Washington’s senior senator delivered an upbeat take Wednesday on the state of bipartisan relations in the “other” Washington when she addressed more than 500 celebrating the 10th anniversary of the Tri-City Regional Chamber of Commerce.
“I am willing to work with anyone from any party,” said Sen. Patty Murray, who gave the keynote address at the chamber’s gala luncheon at the Three Rivers Convention Center in Kennewick.
The Democrat cited her partnership with Republican Paul Ryan, now Speaker of the House, to develop a two-year budget agreement to end the cycle of budget showdowns that led to an actual shutdown in 2013. Even after his elevation to Speaker, Ryan remains a personal friend , she said, and the two routinely exchange text messages, usually but not always, about rival football teams.
Murray said the budget agreement “thawed the ice” between Republicans and Democrats, resulting in a workforce training bill and a new education policy, both signed into law.
There’s more to do, she said, touching briefly on the economy, immigration, trade policy, tax code issues, improving services for veterans, and the rising cost of college.
Earlier in the day, Murray visited Columbia Basin College to discuss legislation to make college affordable. For all the talk of bipartisanship, the bill has no Republic sponsors yet.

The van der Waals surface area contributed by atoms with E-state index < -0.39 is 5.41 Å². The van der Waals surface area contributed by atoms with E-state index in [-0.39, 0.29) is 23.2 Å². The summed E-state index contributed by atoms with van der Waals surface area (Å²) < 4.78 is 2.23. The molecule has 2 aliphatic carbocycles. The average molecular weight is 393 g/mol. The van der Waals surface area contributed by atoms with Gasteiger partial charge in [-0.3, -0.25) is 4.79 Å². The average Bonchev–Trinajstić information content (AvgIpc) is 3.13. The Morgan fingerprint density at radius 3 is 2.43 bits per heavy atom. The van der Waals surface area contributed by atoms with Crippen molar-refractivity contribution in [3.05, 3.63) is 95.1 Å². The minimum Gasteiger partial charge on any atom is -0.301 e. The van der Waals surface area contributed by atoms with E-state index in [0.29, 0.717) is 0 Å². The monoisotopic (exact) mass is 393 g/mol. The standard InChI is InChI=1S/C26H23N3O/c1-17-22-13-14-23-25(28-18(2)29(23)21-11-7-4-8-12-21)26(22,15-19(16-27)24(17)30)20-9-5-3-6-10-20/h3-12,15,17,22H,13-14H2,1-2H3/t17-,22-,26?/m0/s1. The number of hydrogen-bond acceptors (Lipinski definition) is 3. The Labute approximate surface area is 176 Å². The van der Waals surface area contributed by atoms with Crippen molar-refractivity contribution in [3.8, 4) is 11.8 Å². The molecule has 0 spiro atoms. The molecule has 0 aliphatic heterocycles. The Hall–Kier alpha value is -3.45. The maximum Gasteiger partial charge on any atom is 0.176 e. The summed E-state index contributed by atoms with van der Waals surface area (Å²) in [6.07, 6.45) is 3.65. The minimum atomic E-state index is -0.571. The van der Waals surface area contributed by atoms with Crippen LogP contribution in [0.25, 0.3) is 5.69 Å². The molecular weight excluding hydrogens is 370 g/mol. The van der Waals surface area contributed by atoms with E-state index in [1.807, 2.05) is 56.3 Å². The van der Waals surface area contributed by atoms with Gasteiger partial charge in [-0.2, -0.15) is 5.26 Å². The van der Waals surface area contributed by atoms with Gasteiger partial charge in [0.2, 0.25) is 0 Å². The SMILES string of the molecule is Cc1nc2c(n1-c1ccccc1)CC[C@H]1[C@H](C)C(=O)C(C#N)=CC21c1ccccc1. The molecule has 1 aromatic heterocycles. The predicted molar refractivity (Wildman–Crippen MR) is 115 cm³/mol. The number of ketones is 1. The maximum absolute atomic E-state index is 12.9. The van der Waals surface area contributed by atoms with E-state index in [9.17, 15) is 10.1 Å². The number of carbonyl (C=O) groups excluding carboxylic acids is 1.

I am going to do everything I can to get that ($190 million cut to Hanford Richland Operations Office projects) fixed.
U.S. Sen. Patty Murray
Murray said she was outraged to learn the proposed budget for the next federal fiscal year includes a $190 million cut to Hanford Richland Operations Office projects.
“I am going to do everything I can to get that fixed,” she said.
She will be fighting a push by conservative Republicans for substantial cuts to nondefense spending in a budget agreement already reached for fiscal 2017, saying that would make getting Hanford budgets to appropriate levels impossible.
Addressing the $190 million cut in the administration’s proposal will be difficult enough if the budget deal remains intact, she said.
She does not plan to let the extended deadlines announced in the recently revised deadlines in the Hanford consent decree impact her work on the budget, she said. The deadline for full operation of the Hanford vitrification plant has been extended from 2022 to 2036.